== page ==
Once I was interviewed by a venture capitalist looking to invest in a company I've parntered with on the blog. He wanted to know an honest, unbiased view of the brand and to hear from a long-time customer. I admitted I loved the company, but wish they would switch up their marketing to not only feature young skinny girls. He told me that those over 40 aren't looking to attach themselves with new brands. That people become emotionally connected earlier on and stay loyal, and the older we get the less likely we are to venture from what is known. If that's so, then why is it that Universal Standard is one of the most popular brands I feature on Wardrobe Oxygen?
Dress: Misa Dress (S) | Bag: ALLSAINTS | Booties: BCBGeneration (similar) | Earrings: Jenny Bird | Bracelet: Had forever (budget-friendly alternative) | Lipstick: MatteLast Liquid Lip in Evening Rose c/o Pixi by Petra
Maybe because Universal Standard is what we've all been wanting but what has been missing from cusp and plus sized fashion. For those of us who have wanted a bit more modern, edgy, or minimalistic of fashion over a size 10. Clothing that is well made, from quality fabrics, designed to flatter a curvier frame. Because dress size doesn't determine taste or personal style. Universal Standard fills a hole in plus sized, offering modern and elevated wardrobe basics (and a few fun looks thrown in). The pieces look basic but they're anything but: specific cut, drape, sleeve length neckline, and fabric is carefully chosen to flatter the US customer. Started in 2015 when Co-founder and creative director Alex Waldman was frustrated that as a size 18 she couldn't find anything decent to wear even on 5th Avenue in NYC. She and Polina Veksler together started Universal Standard in Waldman's apartment with an eight-piece collection. It sold out in six days and the rest is history.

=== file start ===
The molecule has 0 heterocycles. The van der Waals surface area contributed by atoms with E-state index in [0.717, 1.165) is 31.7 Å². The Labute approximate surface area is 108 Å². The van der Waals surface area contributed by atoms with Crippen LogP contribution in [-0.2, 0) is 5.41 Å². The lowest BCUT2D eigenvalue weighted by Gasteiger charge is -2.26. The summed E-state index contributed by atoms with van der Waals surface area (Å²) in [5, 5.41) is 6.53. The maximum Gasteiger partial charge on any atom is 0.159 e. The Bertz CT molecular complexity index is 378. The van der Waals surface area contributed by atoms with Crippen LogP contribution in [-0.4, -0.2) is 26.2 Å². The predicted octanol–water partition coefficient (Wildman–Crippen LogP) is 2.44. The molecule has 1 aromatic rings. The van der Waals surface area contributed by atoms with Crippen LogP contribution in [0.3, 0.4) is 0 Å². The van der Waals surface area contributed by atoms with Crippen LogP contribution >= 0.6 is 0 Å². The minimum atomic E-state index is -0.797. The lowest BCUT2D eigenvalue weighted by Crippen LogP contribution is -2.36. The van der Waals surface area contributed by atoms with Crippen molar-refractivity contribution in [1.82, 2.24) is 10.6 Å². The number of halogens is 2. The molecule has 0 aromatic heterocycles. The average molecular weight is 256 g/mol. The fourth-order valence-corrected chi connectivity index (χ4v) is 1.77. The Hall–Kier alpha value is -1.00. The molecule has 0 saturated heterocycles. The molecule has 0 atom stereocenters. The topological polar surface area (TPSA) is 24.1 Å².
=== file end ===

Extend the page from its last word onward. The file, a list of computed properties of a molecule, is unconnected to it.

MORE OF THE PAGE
Available in sizes 10-28, Universal Standard has a unique sizing method (I for instance wear a size Small in the brand). It's a seasonless line meaning the same clothes are offered year-round. Their clothes are made in the US, Peru, France, and China. Universal Standard's founders personally vet all factories to ensure they meet and surpass all ethical standards of manufacturing and production. One of the coolest things about Universal Standard is the Universal Fit Liberty program. Customers have the option to replace certain pieces from US's core collection should their size go up or down, within one year of purchase, for free. I took advantage of UFL earlier this year when the Siene jeans (worn in this post, this post, this post, and this post) were too large. I think this is such a cool concept as we often put off buying higher quality and priced clothing figuring/hoping we'll lose weight. Now there's no buyer's remorse! And yes International readers, Universal Standard ships to you!
My Universal Standard wardrobe is slowly growing, the Misa Dress is the latest addition (and one I've been considering since I visited the Universal Standard Pop-up shop!). This dress is like wearing an oversized sweatshirt, but the tie front gives it style, edge, and shape. I've worn it like this with silver booties, wore it with black tights and chunky ankle boots, and with black knee-high boots. I think this spring it would be adorable with a pair of trendy sneakers and I've seen taller women rock it with leggings. I find all the Universal Standard clothing I own to be high quality, launder well, and transcend trends. I am so thrilled that Universal Standard wanted to participate in celebrating you, the Wardrobe Oxygen reader with a giveaway of a $300 gift card to their clothing line.